While Johnson was one of the first Americans to receive France’s highest award for valor [the Croix de Guerre with Gold Palm] for his bravery in battle] “his own nation didn’t award him anything – not even the Purple Heart, though he had been wounded 21 times,” Obama said.

At the ceremony, Obama also awarded the Medal of Honor to Shemin, a rifleman to Company G, 47th Infantry Regiment, 4th Infantry Division, American Expeditionary Forces, in France.

Shemin, a former semi-pro baseball player and ranger who worked as a forester in Bayonne, New Jersey, repeatedly exposed himself in combat to heavy machine gun and rifle fire to rescue wounded troops during the Aisne-Marne offensive in France, between Aug. 7 and Aug. 9, 1918.

“After platoon leaders had become casualties, Shemin took command and displayed initiative under fire, until he was wounded by shrapnel and a machine gun bullet that was lodged behind his left ear,” said Obama.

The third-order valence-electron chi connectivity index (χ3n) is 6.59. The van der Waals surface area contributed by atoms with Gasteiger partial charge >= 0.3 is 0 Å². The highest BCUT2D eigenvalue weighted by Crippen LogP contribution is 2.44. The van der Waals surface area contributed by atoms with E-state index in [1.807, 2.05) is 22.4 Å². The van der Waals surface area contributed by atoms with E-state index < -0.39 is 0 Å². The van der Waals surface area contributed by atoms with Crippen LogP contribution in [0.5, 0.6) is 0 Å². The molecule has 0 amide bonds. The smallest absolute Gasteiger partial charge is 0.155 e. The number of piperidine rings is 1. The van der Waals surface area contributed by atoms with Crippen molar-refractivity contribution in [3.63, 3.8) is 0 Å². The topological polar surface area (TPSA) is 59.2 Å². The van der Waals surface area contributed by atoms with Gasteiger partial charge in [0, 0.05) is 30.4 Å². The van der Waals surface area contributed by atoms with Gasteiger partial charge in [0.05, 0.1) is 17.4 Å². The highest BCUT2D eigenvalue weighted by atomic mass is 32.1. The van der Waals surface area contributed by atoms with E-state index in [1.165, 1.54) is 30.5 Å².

Following three months of hospitalization for his injuries, he was transferred to light duty and served in the Army occupation in Germany and Belgium.  Shemin received the Purple Heart. He was also awarded the Distinguished Service Cross for battlefield valor, Dec. 29, 1919.

An Act of Congress

It took over five years to get Shemin’s Distinguished Service Cross upgraded to a Medial of Honor,  says Col. Erwin A. Burtnick, (Ret.), who chairs the Awards for Valor Committee, of the Washington, D.C.-based Jewish War Veterans of the United States (JWV). Elsie Shemin-Roth, had approached JWV with her father’s records, asking the organization for a review.